Yeah. I know. Coast to Coast is totally commercialized, co-opted entertainment, “controlled NON-opposition” at best, and an obfuscatory, disinformational distraction at worst. And most days it’s the usual UFO crap that I have little interest in, or the New Age crap from which I am utterly repulsed, not only for spiritual reasons but for intellectual reasons as well.

But that’s another story. The reason I listen is that at least a couple times each week they’ll have a guest on who’s worth listening too. And I also like the part-time hosts a lot better than I like Noory–like John Wells and even George Neff, who are much more up front in talking about matters of New World Order and creeping totalitarianism in the U.S. No, you’re not likely to hear things on Coast that you hear in the fringier corners of alternative talk radio, but sometimes that can be a good thing too.

So this morning was one of those mornings when there was an interesting guest on. It was Beirne Logan, talking about his new book: Blood of Tyrants: George Washington & the Forging of the Presidency. It sounds like a really good read, of a deep-history, “stuff they don’t teach you in high school or college” sort of ilk.

The one segment that really caught my attention and even gave me the heebie-jeebies was a discussion between Logan and Neff about how Washington wasn’t at all afraid, when he deemed it necessary, to engage in very brutal torture against enemy British soldiers the Americans had taken prisoner, partly because he know for certain that the British were sometimes doing the same thing to our guys. Washington apparently had to show that he would stop at nothing in the fight for his cause. And apparently he backed it up.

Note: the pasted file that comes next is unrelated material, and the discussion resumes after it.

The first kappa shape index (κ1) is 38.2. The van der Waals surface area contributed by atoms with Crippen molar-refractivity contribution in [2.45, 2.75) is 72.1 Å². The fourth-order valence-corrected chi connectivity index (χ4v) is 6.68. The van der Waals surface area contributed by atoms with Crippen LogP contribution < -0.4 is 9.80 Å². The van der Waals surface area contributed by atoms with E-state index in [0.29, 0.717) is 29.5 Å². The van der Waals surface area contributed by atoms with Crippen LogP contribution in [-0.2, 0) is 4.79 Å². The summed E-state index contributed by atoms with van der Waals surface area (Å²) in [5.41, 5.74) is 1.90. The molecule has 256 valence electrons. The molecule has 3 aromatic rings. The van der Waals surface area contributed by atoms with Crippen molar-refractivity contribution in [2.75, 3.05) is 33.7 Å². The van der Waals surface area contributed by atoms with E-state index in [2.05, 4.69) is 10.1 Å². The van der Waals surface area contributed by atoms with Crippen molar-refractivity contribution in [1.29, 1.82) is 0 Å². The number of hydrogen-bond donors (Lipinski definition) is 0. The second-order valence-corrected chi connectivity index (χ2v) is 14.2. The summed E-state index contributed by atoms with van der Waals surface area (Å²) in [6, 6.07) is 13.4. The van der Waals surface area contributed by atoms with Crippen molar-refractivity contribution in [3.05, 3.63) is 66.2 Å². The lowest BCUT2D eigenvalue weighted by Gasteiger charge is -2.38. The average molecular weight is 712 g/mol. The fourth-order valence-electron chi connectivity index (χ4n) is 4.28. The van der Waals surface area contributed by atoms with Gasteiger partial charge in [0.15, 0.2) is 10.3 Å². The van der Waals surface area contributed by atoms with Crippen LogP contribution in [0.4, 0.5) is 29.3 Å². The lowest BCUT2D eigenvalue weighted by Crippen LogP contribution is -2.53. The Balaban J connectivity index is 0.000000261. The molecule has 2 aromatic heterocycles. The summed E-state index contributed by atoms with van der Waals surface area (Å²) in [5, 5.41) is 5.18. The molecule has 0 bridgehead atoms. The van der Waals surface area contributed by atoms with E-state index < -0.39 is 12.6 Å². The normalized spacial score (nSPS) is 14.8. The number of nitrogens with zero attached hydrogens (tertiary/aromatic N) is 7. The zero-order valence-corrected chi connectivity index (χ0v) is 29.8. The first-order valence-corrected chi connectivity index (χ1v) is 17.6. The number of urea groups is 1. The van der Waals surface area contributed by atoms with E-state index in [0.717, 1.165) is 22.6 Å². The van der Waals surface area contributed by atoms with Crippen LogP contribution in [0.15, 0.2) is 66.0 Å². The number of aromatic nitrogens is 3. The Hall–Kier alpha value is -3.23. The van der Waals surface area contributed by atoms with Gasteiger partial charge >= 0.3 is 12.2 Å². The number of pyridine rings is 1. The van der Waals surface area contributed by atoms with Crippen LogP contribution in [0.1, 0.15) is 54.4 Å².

The heebie-jeebies moment actually came from an odd, disturbing historical tidbit (perhaps an unfortunate word choice, as you’ll soon see) that Neff brought up, almost out of the blue. He said he had heard stories of how Washington’s men would sometimes cut the skull of a British prisoner, pull out pieces of his brain, and hand the brain pieces to the prisoner while he was still alive.

Sickening, yes. But apparently the British did the same kind of thing too. We hear stories about how much more formal and rule-bound warfare was in those days, and that the Americans took advantage of that by using more guerrilla sorts of tactics. You’ve heard those stories about American troops making a surprise attack on a British brigade that was standing still, playing the ceremonial fife and drum, waiting for our guys to advance in a similarly formal manner.

But maybe all that was just fairy-tale grade-school textbook mythology anyway. If the formality and rules of engagement were still an issue, apparently there wasn’t an analogue in terms of how prisoners were to be treated–because atrocities were purportedly committed on both sides that would make Gitmo look like an amusement park.

Hearing that really got me thinking about that period of history from the perspective that, in the larger scheme of things, our founding fathers were arguably not that far removed from barbarism on certain levels. And yet they had the “enlightened” intellect to come up with something with the subtleties of the checks and balances in our Constitution.

But, somehow, when you put that together with the more barbarian elements, maybe it’s not so surprising that you can make a good argument that those checks and balances and rights and liberties built into the Constitution may in reality have just been window dressing on a document that created a consolidated power structure with the potential to evolve into a tyrannical monstrosity.

I’m not quite ready to draw firm conclusions, on either the vestigial barbarism angle or on the question of possible hidden agendas among the authors of the Constitution. What does become clear, however, when you face tidbits of history like these, is how little we really know about our history and about what the true state of mind was of our founders.

There are still more questions than answers. And the only thing I can say with any sense of near certainty is that it’s just more evidence that, indeed, what we were taught in school must not have been anything even close to the real deal.